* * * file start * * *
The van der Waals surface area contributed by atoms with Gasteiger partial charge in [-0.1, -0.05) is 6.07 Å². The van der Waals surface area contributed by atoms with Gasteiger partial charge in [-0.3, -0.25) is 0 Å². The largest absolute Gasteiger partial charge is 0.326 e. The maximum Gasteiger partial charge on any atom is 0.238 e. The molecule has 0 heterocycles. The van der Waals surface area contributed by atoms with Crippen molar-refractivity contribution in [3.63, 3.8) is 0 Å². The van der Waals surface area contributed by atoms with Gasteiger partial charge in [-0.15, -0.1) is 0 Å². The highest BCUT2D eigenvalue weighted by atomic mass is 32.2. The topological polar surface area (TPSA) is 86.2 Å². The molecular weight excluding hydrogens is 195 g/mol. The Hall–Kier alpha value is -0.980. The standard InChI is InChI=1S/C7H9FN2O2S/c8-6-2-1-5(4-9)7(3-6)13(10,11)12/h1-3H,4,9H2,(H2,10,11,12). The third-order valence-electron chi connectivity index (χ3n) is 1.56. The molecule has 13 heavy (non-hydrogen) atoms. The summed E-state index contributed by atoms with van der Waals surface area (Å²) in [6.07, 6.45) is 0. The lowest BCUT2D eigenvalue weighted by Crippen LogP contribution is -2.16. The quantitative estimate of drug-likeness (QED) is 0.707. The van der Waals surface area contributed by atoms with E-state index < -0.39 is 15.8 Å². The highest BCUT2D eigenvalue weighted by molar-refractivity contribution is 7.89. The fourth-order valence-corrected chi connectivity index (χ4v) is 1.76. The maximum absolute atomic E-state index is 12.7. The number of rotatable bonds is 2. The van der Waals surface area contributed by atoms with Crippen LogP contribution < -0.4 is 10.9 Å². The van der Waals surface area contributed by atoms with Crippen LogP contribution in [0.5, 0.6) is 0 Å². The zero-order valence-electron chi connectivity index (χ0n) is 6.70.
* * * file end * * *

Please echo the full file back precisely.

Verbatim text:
The van der Waals surface area contributed by atoms with Gasteiger partial charge in [-0.1, -0.05) is 6.07 Å². The van der Waals surface area contributed by atoms with Gasteiger partial charge in [-0.3, -0.25) is 0 Å². The largest absolute Gasteiger partial charge is 0.326 e. The maximum Gasteiger partial charge on any atom is 0.238 e. The molecule has 0 heterocycles. The van der Waals surface area contributed by atoms with Crippen molar-refractivity contribution in [3.63, 3.8) is 0 Å². The van der Waals surface area contributed by atoms with Gasteiger partial charge in [-0.15, -0.1) is 0 Å². The highest BCUT2D eigenvalue weighted by atomic mass is 32.2. The topological polar surface area (TPSA) is 86.2 Å². The molecular weight excluding hydrogens is 195 g/mol. The Hall–Kier alpha value is -0.980. The standard InChI is InChI=1S/C7H9FN2O2S/c8-6-2-1-5(4-9)7(3-6)13(10,11)12/h1-3H,4,9H2,(H2,10,11,12). The third-order valence-electron chi connectivity index (χ3n) is 1.56. The molecule has 13 heavy (non-hydrogen) atoms. The summed E-state index contributed by atoms with van der Waals surface area (Å²) in [6.07, 6.45) is 0. The lowest BCUT2D eigenvalue weighted by Crippen LogP contribution is -2.16. The quantitative estimate of drug-likeness (QED) is 0.707. The van der Waals surface area contributed by atoms with E-state index < -0.39 is 15.8 Å². The highest BCUT2D eigenvalue weighted by molar-refractivity contribution is 7.89. The fourth-order valence-corrected chi connectivity index (χ4v) is 1.76. The maximum absolute atomic E-state index is 12.7. The number of rotatable bonds is 2. The van der Waals surface area contributed by atoms with Crippen LogP contribution < -0.4 is 10.9 Å². The van der Waals surface area contributed by atoms with Crippen LogP contribution in [0.5, 0.6) is 0 Å². The zero-order valence-electron chi connectivity index (χ0n) is 6.70.